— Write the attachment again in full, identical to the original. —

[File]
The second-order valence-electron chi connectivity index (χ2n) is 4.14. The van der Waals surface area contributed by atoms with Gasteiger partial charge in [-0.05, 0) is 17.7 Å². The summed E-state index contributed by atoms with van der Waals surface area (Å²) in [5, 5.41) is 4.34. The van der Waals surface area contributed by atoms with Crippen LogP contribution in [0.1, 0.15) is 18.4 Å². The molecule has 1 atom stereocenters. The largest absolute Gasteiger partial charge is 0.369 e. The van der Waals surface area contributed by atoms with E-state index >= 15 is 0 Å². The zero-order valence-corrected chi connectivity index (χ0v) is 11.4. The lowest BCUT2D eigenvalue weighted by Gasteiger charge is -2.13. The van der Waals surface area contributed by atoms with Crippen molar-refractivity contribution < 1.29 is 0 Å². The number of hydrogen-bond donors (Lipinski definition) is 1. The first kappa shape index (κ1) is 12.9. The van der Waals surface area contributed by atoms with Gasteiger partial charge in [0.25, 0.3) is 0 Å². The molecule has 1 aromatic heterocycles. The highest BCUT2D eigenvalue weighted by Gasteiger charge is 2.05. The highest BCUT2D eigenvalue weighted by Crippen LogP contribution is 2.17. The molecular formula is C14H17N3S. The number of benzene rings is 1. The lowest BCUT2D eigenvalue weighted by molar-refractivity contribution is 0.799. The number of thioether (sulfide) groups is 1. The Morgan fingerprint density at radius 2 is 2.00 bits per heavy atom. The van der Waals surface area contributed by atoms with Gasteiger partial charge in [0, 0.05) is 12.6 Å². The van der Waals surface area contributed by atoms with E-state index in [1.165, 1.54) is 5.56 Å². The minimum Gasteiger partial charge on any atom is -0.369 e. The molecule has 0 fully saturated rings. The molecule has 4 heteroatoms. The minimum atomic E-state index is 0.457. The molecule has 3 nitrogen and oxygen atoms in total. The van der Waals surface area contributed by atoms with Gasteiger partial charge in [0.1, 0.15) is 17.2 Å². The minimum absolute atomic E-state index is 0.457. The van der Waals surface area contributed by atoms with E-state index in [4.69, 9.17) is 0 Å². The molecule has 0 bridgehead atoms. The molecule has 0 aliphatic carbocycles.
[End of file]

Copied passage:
The second-order valence-electron chi connectivity index (χ2n) is 4.14. The van der Waals surface area contributed by atoms with Gasteiger partial charge in [-0.05, 0) is 17.7 Å². The summed E-state index contributed by atoms with van der Waals surface area (Å²) in [5, 5.41) is 4.34. The van der Waals surface area contributed by atoms with Crippen LogP contribution in [0.1, 0.15) is 18.4 Å². The molecule has 1 atom stereocenters. The largest absolute Gasteiger partial charge is 0.369 e. The van der Waals surface area contributed by atoms with E-state index >= 15 is 0 Å². The zero-order valence-corrected chi connectivity index (χ0v) is 11.4. The lowest BCUT2D eigenvalue weighted by Gasteiger charge is -2.13. The van der Waals surface area contributed by atoms with Crippen molar-refractivity contribution < 1.29 is 0 Å². The number of hydrogen-bond donors (Lipinski definition) is 1. The first kappa shape index (κ1) is 12.9. The van der Waals surface area contributed by atoms with Gasteiger partial charge in [0.25, 0.3) is 0 Å². The molecule has 1 aromatic heterocycles. The highest BCUT2D eigenvalue weighted by Gasteiger charge is 2.05. The highest BCUT2D eigenvalue weighted by Crippen LogP contribution is 2.17. The molecular formula is C14H17N3S. The number of benzene rings is 1. The lowest BCUT2D eigenvalue weighted by molar-refractivity contribution is 0.799. The number of thioether (sulfide) groups is 1. The Morgan fingerprint density at radius 2 is 2.00 bits per heavy atom. The van der Waals surface area contributed by atoms with Gasteiger partial charge in [0, 0.05) is 12.6 Å². The van der Waals surface area contributed by atoms with E-state index in [1.165, 1.54) is 5.56 Å². The minimum Gasteiger partial charge on any atom is -0.369 e. The molecule has 0 fully saturated rings. The molecule has 4 heteroatoms. The minimum atomic E-state index is 0.457. The molecule has 3 nitrogen and oxygen atoms in total. The van der Waals surface area contributed by atoms with Gasteiger partial charge in [0.1, 0.15) is 17.2 Å². The minimum absolute atomic E-state index is 0.457. The van der Waals surface area contributed by atoms with E-state index in [4.69, 9.17) is 0 Å². The molecule has 0 bridgehead atoms. The molecule has 0 aliphatic carbocycles.